Pilot Review: Now Apocalypse

Now Apocalypse (Starz)
Premiered March 10 at 9pm

If there’s one thing that doesn’t need to be explored yet again on television, it’s the impending end of the world. There are two shows currently dealing with that which both started just a few weeks ago, “Doom Patrol” and “The Umbrella Academy,” and those at least featured superpowered protagonists who are trying their best to stop it. What we have here instead is a perplexing and totally unappealing look at ordinary people who spend more time trying to find dates and have sex than they do anything else. The moment in this pilot that will likely never be erased from my memory found two different couples achieving satisfaction at exactly the same time thanks to the editing, something which I found gratuitous and entirely unnecessary. Sure, the world may be ending soon, but at least Ulysses had a great time with his internet date who turned out to be real after all. There wasn’t anything in this show, which miraculously only runs half an hour rather than a full hour, which makes me want to watch it. What puzzles me most is who exactly the intended audience of this show is, since it’s not really science fiction, it’s not horror, and it has far too much explicit content to be aimed at teenagers, the group that best fits the maturity level expressed throughout this entire first episode. I don’t think there’s much else to say – I’m more than happy to forget as much of this show as I can, as quickly as possible.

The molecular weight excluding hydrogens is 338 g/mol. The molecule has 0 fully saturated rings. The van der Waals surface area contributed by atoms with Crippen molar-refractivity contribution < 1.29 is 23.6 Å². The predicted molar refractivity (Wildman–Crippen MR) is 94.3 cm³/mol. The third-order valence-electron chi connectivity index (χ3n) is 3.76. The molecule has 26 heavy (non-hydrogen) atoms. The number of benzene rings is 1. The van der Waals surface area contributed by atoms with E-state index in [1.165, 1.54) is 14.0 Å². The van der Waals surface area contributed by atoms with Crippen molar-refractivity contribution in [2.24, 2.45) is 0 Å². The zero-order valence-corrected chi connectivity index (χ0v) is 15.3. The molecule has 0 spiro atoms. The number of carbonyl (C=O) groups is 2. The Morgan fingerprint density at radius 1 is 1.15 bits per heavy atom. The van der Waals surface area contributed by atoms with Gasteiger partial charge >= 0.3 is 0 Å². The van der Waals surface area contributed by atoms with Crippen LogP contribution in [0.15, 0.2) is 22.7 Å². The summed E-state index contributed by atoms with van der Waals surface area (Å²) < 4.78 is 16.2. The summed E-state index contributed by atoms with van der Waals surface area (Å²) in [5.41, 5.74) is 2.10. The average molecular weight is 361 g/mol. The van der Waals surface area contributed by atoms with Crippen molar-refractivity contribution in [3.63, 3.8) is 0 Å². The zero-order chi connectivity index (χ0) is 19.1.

How will it work as a series? That final scene indicates that, as long as he’s not crazy, Ulysses’ premonitions do have some validity, and there’s reason for him to fear more than just being catfished by someone he met online. I doubt anyone will believe him, and it’s not as if his best friend and roommate have their lives all that much more together than he does to truly do something about it.
How long will it last? I was surprised to learn that this show has apparently impressed people, earning much more decent reviews than I would have thought. Ratings data isn’t a huge thing that Starz broadcasts, but I’d say that premiering this show right after its ultra-popular “American Gods” debuts its second season definitely gives it a better chance at long life than it otherwise would have had.

Pilot grade: F

Friday, March 15, 2019

What I’m Watching: Shameless (Season Finale)

Shameless: Season 9, Episode 14 “Found” (B+)